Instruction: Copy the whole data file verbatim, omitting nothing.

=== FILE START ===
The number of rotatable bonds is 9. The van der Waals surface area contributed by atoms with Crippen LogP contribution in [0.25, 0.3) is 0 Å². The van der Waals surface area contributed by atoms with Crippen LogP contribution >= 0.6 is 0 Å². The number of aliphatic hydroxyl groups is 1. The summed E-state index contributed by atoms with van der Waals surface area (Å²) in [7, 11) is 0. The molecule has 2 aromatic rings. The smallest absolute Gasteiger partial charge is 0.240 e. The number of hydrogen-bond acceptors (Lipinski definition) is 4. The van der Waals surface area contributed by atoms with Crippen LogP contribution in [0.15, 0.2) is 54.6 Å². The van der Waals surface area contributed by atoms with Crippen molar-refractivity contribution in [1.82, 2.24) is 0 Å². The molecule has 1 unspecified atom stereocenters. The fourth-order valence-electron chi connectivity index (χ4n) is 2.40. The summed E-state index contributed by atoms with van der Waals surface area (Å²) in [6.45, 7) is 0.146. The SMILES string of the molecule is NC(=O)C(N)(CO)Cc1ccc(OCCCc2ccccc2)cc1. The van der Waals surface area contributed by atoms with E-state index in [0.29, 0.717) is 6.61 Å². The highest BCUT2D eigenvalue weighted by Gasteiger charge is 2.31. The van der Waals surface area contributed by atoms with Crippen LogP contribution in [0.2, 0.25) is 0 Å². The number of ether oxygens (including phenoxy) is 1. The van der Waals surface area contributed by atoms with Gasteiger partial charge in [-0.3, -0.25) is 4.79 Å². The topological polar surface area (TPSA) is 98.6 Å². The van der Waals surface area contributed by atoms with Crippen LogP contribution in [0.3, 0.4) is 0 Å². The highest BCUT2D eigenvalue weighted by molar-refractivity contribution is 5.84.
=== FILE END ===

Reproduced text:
The number of rotatable bonds is 9. The van der Waals surface area contributed by atoms with Crippen LogP contribution in [0.25, 0.3) is 0 Å². The van der Waals surface area contributed by atoms with Crippen LogP contribution >= 0.6 is 0 Å². The number of aliphatic hydroxyl groups is 1. The summed E-state index contributed by atoms with van der Waals surface area (Å²) in [7, 11) is 0. The molecule has 2 aromatic rings. The smallest absolute Gasteiger partial charge is 0.240 e. The number of hydrogen-bond acceptors (Lipinski definition) is 4. The van der Waals surface area contributed by atoms with Crippen LogP contribution in [0.15, 0.2) is 54.6 Å². The van der Waals surface area contributed by atoms with Crippen molar-refractivity contribution in [1.82, 2.24) is 0 Å². The molecule has 1 unspecified atom stereocenters. The fourth-order valence-electron chi connectivity index (χ4n) is 2.40. The summed E-state index contributed by atoms with van der Waals surface area (Å²) in [6.45, 7) is 0.146. The SMILES string of the molecule is NC(=O)C(N)(CO)Cc1ccc(OCCCc2ccccc2)cc1. The van der Waals surface area contributed by atoms with E-state index in [0.29, 0.717) is 6.61 Å². The highest BCUT2D eigenvalue weighted by Gasteiger charge is 2.31. The van der Waals surface area contributed by atoms with Crippen LogP contribution in [0.2, 0.25) is 0 Å². The number of ether oxygens (including phenoxy) is 1. The van der Waals surface area contributed by atoms with Gasteiger partial charge in [-0.3, -0.25) is 4.79 Å². The topological polar surface area (TPSA) is 98.6 Å². The van der Waals surface area contributed by atoms with Crippen LogP contribution in [0.3, 0.4) is 0 Å². The highest BCUT2D eigenvalue weighted by molar-refractivity contribution is 5.84.